Day In The Life
Real life as a mathematician bears little resemblance to cliché. Not
everyone has a Ph.D. in operations research, nor do they spend days at the
computer terminal isolated from human contact. In reality, a
mathematician's working experience is a matrix of the type of problems you
work on and the relationships among the members of your team. You will
find that you need to bring a wide range of skills to bear on your various
daily activities.
Typical
Problems
At the heart of your work will be the kind of mathematics that you do.
There are no typical problems any more than there are typical days, but it
is possible to get a general idea of the work that goes on. Most problems
in the real world require multiple levels of analysis, planning, detail
work, and coordination.
Business:
Problem 
A firm wanted to decide statistically with a given confidence level what
is the most it can lose over a given time interval. There are several
methods to compute this value, the most precise of which tends to be very
timeconsuming  requiring on the order of hours or maybe days to run on
a computer, which makes it not feasible for a bank. The challenge is to
come up with a quick analytical way to estimate this socalled value at
risk.
Process 
In order to do this, we drew upon techniques from stochastic processes,
differential equations, and also Fourier analysis because we implement a
Fast Fourier Transform and we used complex arithmetic in its
implementation.
Results 
The analysis resulted in a
complete distribution of the firm's future portfolio values. For instance,
in one day or five days the full worth of the portfolio could vary by +$50
million to $7 million or less. We assigned a probability to each of these
states. Coming up with such probabilities rigorously involved some fairly
interesting mathematics at that level, and it involved other people from
the group and collaboration with people overseas. Part of the result of
this work was a paper, and it is something that ultimately will get
incorporated into our company's product, which is software. In addition,
it allowed us to do some interesting research.
Industry:
Problem 
The goal is to develop a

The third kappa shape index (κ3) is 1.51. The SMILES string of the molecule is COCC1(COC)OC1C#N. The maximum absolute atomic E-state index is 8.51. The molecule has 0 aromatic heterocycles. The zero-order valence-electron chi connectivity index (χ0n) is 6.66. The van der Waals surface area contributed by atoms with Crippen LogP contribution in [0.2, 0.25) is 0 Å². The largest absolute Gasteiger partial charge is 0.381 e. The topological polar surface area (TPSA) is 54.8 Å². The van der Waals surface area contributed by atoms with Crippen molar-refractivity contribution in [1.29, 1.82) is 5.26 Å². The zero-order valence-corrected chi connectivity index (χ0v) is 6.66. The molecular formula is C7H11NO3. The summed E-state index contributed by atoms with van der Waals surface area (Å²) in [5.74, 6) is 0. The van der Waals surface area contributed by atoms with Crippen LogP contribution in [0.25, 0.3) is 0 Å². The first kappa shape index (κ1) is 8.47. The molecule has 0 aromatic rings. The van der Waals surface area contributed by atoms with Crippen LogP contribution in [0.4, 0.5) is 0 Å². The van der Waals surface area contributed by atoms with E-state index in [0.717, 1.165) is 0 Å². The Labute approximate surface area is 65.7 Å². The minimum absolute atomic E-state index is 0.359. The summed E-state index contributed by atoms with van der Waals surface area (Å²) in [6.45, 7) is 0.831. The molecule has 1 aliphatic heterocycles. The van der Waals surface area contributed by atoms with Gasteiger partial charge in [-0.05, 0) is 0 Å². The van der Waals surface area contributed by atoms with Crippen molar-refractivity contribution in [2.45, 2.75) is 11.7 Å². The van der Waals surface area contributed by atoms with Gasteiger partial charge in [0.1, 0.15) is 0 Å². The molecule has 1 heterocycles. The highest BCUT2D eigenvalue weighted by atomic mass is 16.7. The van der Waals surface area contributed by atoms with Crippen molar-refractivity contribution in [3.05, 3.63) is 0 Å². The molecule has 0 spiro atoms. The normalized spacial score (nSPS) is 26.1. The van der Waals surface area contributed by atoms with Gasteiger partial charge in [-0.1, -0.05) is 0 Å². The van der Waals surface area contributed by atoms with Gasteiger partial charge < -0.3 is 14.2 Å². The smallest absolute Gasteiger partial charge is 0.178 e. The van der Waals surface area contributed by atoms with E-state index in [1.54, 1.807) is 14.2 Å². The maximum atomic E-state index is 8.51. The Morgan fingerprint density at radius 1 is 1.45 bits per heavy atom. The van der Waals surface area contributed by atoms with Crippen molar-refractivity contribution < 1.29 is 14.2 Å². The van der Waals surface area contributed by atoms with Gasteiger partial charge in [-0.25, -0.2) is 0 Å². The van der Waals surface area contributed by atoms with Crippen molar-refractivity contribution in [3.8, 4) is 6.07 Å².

methodology to reduce sonic boom in aircraft design.
Process 
We use computational fluid
dynamics and a computational code to study the flow over the geometry of
an aircraft. Once the solution is obtained, we use visualization tools to
look at the physical flow field over the aircraft. We use a color monitor,
called the work station, to bring the solution up visually. For example,
if you want to look at the surface pressure of an aircraft we identify a
blue color with the lower pressure, and a red color for the higher
pressure. So by looking at the gradients of the color changes we
understand the pressure on the surface of the aircraft. From this we
understand a little bit more about the physics.
Results 
Once we have experience with
this problem, we start the design phase using computational fluid dynamics
codes and changing the shape of the aircraft. Bit by bit we get to what we
want to achieve, a reduction in the sonic boom.
Government:
Problem 
Produce a forecast for
Department of Defense budgets of how much production of a particular ship
will cost in one year (or five years, ten years or 20 years.) We look at
what types of factors will drive overhead costs and what kind of
relationships exist when estimating future overhead costs versus how they
have behaved in the past.
Process 
We use a lot of statistical
procedures to build models to project these costs into the future. We look
at regression analysis and data collection as well as historical data to
figure out whether it will be an accurate indicator for what will happen
in the future. We actually build models that will give us some sort of
overhead estimate to include in our ship cost.
Results 
Changes occur that make the
models nonlinear. Things that happened five years ago are not actually
what are happening five years from now and things are just so dynamically
changing, that it's very hard to predict what will happen.
Work
Environment
Regardless
of your job's specifications, it is very likely that you will be part of a
team working with people of diverse backgrounds. These colleagues will be
a resource for you, as you will be for them. You may be handed assignments
directly and given a specific time frame in which to complete them, or
your work may derive from a project for which you are generally
responsible.
Skills
To accomplish your work successfully you will need more than just your
mathematical abilities. The capacity to write well and to articulate your
ideas to others is imperative no matter what kind of job you have. In
addition to communication and interpersonal skills, familiarity with other
technical specialties is important. Often the problems you tackle may
originate in other disciplines, and knowing the `vocabulary' for that area
may speed your work.
Activities
Checking email, planning meetings, calling clients, preparing for
conferences, creating budgets, researching problems, hiring staff,
developing specifications, assigning tasks, training colleagues, running
computer applications, writing reports  the list of activities you
perform in any given day will be diverse and long.
Advice
Once you are on the job, you may find yourself working on projects that
require knowledge in areas new to you. Most employers expect this to
happen and give you time to obtain the background you need. When looking
for a job, you will want to find out what opportunities and training an
employer offers so you can stay abreast of changes in your field.
Note:
Some resources in this section are provided by the
American Mathematical Society,
Mathematical Association of America,
Society for Industrial and Applied
Mathematics,
and the US Department
of Labor, Bureau of Labor Statistics.